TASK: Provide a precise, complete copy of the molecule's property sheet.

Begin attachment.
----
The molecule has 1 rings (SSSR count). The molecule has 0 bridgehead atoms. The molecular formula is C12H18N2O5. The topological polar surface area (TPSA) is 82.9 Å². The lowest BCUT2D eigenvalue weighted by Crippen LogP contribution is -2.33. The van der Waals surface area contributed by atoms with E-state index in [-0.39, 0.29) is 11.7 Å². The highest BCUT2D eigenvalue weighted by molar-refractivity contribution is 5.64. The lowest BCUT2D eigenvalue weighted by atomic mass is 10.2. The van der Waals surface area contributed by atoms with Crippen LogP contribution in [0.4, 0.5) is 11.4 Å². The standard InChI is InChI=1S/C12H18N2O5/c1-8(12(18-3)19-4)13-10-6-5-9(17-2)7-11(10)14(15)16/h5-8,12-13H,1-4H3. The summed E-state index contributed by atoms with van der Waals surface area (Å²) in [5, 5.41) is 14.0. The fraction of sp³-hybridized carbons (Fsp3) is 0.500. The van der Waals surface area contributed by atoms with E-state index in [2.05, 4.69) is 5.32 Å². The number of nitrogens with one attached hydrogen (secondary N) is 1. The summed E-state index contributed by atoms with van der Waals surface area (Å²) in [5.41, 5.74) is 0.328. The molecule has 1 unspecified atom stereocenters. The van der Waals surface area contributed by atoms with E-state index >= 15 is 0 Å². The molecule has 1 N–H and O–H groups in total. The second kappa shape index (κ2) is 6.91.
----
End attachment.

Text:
The molecule has 1 rings (SSSR count). The molecule has 0 bridgehead atoms. The molecular formula is C12H18N2O5. The topological polar surface area (TPSA) is 82.9 Å². The lowest BCUT2D eigenvalue weighted by Crippen LogP contribution is -2.33. The van der Waals surface area contributed by atoms with E-state index in [-0.39, 0.29) is 11.7 Å². The highest BCUT2D eigenvalue weighted by molar-refractivity contribution is 5.64. The lowest BCUT2D eigenvalue weighted by atomic mass is 10.2. The van der Waals surface area contributed by atoms with Crippen LogP contribution in [0.4, 0.5) is 11.4 Å². The standard InChI is InChI=1S/C12H18N2O5/c1-8(12(18-3)19-4)13-10-6-5-9(17-2)7-11(10)14(15)16/h5-8,12-13H,1-4H3. The summed E-state index contributed by atoms with van der Waals surface area (Å²) in [5, 5.41) is 14.0. The fraction of sp³-hybridized carbons (Fsp3) is 0.500. The van der Waals surface area contributed by atoms with E-state index in [2.05, 4.69) is 5.32 Å². The number of nitrogens with one attached hydrogen (secondary N) is 1. The summed E-state index contributed by atoms with van der Waals surface area (Å²) in [5.41, 5.74) is 0.328. The molecule has 1 unspecified atom stereocenters. The van der Waals surface area contributed by atoms with E-state index >= 15 is 0 Å². The molecule has 1 N–H and O–H groups in total. The second kappa shape index (κ2) is 6.91.